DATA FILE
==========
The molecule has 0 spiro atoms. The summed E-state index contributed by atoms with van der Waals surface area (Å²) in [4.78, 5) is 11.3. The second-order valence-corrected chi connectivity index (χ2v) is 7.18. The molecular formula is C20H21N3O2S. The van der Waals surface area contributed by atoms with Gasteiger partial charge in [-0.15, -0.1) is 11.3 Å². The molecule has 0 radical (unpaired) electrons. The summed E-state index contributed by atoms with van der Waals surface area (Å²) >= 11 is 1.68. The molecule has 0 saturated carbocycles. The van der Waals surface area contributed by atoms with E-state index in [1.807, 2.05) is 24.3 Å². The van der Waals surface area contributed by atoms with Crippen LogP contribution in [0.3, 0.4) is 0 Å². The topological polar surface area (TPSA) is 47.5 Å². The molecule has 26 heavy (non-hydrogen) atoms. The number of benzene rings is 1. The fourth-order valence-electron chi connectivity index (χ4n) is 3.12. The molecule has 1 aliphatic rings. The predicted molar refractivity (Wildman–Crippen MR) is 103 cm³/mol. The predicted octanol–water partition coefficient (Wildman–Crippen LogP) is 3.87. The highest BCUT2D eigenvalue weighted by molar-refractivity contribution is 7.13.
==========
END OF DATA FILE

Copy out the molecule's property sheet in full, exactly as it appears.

The molecule has 0 spiro atoms. The summed E-state index contributed by atoms with van der Waals surface area (Å²) in [4.78, 5) is 11.3. The second-order valence-corrected chi connectivity index (χ2v) is 7.18. The molecular formula is C20H21N3O2S. The van der Waals surface area contributed by atoms with Gasteiger partial charge in [-0.15, -0.1) is 11.3 Å². The molecule has 0 radical (unpaired) electrons. The summed E-state index contributed by atoms with van der Waals surface area (Å²) >= 11 is 1.68. The molecule has 0 saturated carbocycles. The van der Waals surface area contributed by atoms with E-state index in [1.807, 2.05) is 24.3 Å². The van der Waals surface area contributed by atoms with Crippen LogP contribution in [0.3, 0.4) is 0 Å². The topological polar surface area (TPSA) is 47.5 Å². The molecule has 26 heavy (non-hydrogen) atoms. The number of benzene rings is 1. The fourth-order valence-electron chi connectivity index (χ4n) is 3.12. The molecule has 1 aliphatic rings. The predicted molar refractivity (Wildman–Crippen MR) is 103 cm³/mol. The predicted octanol–water partition coefficient (Wildman–Crippen LogP) is 3.87. The highest BCUT2D eigenvalue weighted by molar-refractivity contribution is 7.13.